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Europe is in disarray, stock markets are plunging, the banking crisis is back in full swing, gold is at record levels, and both the UK and US are self-evidently slipping back towards recession – not since the autumn of 2008 have things looked quite so ominous.
We appear to be at another pivotal moment, with Western economies once more staring into the abyss. At a conference in Frankfurt this week, Josef Ackermann, chief executive of Deutsche Bank, compared events to the Lehman Brothers catastrophe of 2008 and warned that many banks in Europe are essentially bust. His opposite number at KfW went further still and said that the present cocktail of negatives was “much more dramatic than 2008”.
Back then, governments and central banks still had the financial firepower and the will to attack the problem with massive injections of fiscal and monetary stimulus.
Today, the fiscal armoury is exhausted, while it is not clear that further monetary easing through the printing presses of “quantitative easing” would have any positive effect beyond the negative of adding to inflation.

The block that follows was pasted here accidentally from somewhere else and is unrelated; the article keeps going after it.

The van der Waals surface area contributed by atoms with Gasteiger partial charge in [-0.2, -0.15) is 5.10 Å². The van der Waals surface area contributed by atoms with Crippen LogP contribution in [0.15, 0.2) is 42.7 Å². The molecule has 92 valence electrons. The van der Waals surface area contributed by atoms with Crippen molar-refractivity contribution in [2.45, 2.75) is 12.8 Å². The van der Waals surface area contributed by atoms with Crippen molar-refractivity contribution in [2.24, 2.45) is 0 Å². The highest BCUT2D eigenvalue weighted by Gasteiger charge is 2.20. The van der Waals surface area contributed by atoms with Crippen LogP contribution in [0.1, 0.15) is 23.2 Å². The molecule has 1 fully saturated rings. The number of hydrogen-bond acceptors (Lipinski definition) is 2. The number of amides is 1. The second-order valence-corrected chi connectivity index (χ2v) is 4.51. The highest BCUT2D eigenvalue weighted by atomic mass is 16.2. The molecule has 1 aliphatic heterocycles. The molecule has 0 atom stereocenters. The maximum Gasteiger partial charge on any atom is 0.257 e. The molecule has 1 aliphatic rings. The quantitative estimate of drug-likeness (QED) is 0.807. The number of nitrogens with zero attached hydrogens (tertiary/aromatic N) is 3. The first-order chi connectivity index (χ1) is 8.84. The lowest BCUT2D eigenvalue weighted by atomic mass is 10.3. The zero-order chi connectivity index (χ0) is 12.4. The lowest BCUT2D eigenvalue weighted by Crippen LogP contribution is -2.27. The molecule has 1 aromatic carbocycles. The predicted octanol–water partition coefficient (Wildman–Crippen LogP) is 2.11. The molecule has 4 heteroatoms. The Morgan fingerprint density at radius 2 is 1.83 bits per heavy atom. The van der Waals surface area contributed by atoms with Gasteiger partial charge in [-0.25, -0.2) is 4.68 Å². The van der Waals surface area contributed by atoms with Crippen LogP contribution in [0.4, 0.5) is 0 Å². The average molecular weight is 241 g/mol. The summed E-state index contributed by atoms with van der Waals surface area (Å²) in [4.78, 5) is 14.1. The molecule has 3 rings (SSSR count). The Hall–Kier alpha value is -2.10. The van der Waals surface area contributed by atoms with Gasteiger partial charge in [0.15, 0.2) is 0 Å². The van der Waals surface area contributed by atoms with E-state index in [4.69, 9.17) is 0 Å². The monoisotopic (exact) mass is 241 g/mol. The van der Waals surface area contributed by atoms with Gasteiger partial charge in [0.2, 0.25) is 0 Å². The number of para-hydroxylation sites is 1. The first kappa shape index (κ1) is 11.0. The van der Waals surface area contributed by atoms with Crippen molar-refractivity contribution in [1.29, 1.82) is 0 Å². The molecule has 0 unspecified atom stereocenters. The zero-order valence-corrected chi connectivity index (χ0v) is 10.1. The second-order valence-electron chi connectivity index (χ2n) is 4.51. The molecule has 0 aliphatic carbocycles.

Indeed, the parallels look alarmingly closer to the banking collapses of 1931, which plunged the world into prolonged depression, than the storms around the Lehman collapse. ...
Mass and disorderly default appears to be the only way in which events can unfold. The distinct possibility of catastrophic loss once more looms large across the world economy.
Against this grim backdrop, the cacophony of voices arguing that governments and central banks change tack, postpone fiscal consolidation and crank up the printing presses again grows steadily louder......
It took Europe over 40 years of economic and political turmoil to recover from the extreme over-indebtedness it imposed on itself in the folly of the First World War. Much as today, creditors and debtors tore each other apart economically in attempting to find a politically acceptable form of burden-sharing. We all know how the currency and trade wars of that era ended.
... the tell-tale indicators of financial and economic distress are still not as bad, at least in the UK and the US, as they were in the immediate run-up to the Lehman crisis. Spreads are not as wide, bank funding markets remain just about open, and there is not yet the same complete collapse in consumer and business confidence as then.